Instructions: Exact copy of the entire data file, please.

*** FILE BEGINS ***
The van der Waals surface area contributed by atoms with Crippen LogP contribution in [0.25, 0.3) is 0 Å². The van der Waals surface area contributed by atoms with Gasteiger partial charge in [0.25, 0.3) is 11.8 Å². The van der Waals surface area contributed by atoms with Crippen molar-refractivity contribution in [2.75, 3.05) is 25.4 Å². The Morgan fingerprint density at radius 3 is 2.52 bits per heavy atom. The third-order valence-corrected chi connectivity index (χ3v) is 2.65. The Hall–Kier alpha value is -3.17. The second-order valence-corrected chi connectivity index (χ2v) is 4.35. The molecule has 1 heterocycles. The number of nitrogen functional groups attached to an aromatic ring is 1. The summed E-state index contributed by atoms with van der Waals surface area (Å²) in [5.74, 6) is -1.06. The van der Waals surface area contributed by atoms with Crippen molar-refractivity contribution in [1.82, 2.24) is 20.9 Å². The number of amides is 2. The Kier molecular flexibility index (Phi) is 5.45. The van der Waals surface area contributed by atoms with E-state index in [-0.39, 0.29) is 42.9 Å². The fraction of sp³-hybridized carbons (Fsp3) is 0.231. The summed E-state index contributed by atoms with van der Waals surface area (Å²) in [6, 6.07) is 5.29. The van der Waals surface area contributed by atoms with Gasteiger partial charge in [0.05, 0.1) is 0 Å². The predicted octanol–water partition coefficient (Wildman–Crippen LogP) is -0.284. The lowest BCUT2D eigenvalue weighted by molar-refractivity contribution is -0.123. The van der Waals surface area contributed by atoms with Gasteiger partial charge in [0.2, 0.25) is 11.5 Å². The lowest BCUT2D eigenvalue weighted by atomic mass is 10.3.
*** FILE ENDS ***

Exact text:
The van der Waals surface area contributed by atoms with Crippen LogP contribution in [0.25, 0.3) is 0 Å². The van der Waals surface area contributed by atoms with Gasteiger partial charge in [0.25, 0.3) is 11.8 Å². The van der Waals surface area contributed by atoms with Crippen molar-refractivity contribution in [2.75, 3.05) is 25.4 Å². The Morgan fingerprint density at radius 3 is 2.52 bits per heavy atom. The third-order valence-corrected chi connectivity index (χ3v) is 2.65. The Hall–Kier alpha value is -3.17. The second-order valence-corrected chi connectivity index (χ2v) is 4.35. The molecule has 1 heterocycles. The number of nitrogen functional groups attached to an aromatic ring is 1. The summed E-state index contributed by atoms with van der Waals surface area (Å²) in [5.74, 6) is -1.06. The van der Waals surface area contributed by atoms with Crippen molar-refractivity contribution in [1.82, 2.24) is 20.9 Å². The number of amides is 2. The Kier molecular flexibility index (Phi) is 5.45. The van der Waals surface area contributed by atoms with E-state index in [-0.39, 0.29) is 42.9 Å². The fraction of sp³-hybridized carbons (Fsp3) is 0.231. The summed E-state index contributed by atoms with van der Waals surface area (Å²) in [6, 6.07) is 5.29. The van der Waals surface area contributed by atoms with Gasteiger partial charge in [0.05, 0.1) is 0 Å². The predicted octanol–water partition coefficient (Wildman–Crippen LogP) is -0.284. The lowest BCUT2D eigenvalue weighted by molar-refractivity contribution is -0.123. The van der Waals surface area contributed by atoms with Gasteiger partial charge in [0.2, 0.25) is 11.5 Å². The lowest BCUT2D eigenvalue weighted by atomic mass is 10.3.